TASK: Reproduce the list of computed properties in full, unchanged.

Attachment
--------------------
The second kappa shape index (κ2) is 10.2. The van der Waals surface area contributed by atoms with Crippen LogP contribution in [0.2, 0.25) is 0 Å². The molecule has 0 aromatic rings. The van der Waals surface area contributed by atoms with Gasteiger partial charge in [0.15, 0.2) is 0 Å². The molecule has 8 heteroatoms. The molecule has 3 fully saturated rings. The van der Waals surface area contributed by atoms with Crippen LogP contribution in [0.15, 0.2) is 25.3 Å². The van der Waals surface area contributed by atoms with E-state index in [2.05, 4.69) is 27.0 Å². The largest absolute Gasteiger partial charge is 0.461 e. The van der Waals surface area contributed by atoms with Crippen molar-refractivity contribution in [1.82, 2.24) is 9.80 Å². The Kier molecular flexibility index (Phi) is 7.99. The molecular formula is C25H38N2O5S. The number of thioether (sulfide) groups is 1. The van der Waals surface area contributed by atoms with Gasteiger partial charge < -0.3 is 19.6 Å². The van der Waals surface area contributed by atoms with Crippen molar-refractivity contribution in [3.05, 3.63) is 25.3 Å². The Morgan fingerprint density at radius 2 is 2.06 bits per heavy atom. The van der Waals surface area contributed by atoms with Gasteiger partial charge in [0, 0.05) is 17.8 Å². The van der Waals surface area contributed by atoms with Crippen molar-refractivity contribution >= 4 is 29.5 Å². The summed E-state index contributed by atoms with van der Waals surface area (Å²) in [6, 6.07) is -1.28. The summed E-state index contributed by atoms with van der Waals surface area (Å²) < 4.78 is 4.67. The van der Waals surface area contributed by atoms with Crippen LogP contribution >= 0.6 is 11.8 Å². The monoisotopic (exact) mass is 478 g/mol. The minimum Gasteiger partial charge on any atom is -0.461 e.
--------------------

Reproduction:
The second kappa shape index (κ2) is 10.2. The van der Waals surface area contributed by atoms with Crippen LogP contribution in [0.2, 0.25) is 0 Å². The molecule has 0 aromatic rings. The van der Waals surface area contributed by atoms with Gasteiger partial charge in [0.15, 0.2) is 0 Å². The molecule has 8 heteroatoms. The molecule has 3 fully saturated rings. The van der Waals surface area contributed by atoms with Crippen LogP contribution in [0.15, 0.2) is 25.3 Å². The van der Waals surface area contributed by atoms with E-state index in [2.05, 4.69) is 27.0 Å². The largest absolute Gasteiger partial charge is 0.461 e. The van der Waals surface area contributed by atoms with Crippen molar-refractivity contribution in [1.82, 2.24) is 9.80 Å². The Kier molecular flexibility index (Phi) is 7.99. The molecular formula is C25H38N2O5S. The number of thioether (sulfide) groups is 1. The van der Waals surface area contributed by atoms with Gasteiger partial charge < -0.3 is 19.6 Å². The van der Waals surface area contributed by atoms with Crippen molar-refractivity contribution in [3.05, 3.63) is 25.3 Å². The Morgan fingerprint density at radius 2 is 2.06 bits per heavy atom. The van der Waals surface area contributed by atoms with Gasteiger partial charge in [0, 0.05) is 17.8 Å². The van der Waals surface area contributed by atoms with Crippen molar-refractivity contribution >= 4 is 29.5 Å². The summed E-state index contributed by atoms with van der Waals surface area (Å²) in [6, 6.07) is -1.28. The summed E-state index contributed by atoms with van der Waals surface area (Å²) < 4.78 is 4.67. The van der Waals surface area contributed by atoms with Crippen LogP contribution >= 0.6 is 11.8 Å². The monoisotopic (exact) mass is 478 g/mol. The minimum Gasteiger partial charge on any atom is -0.461 e.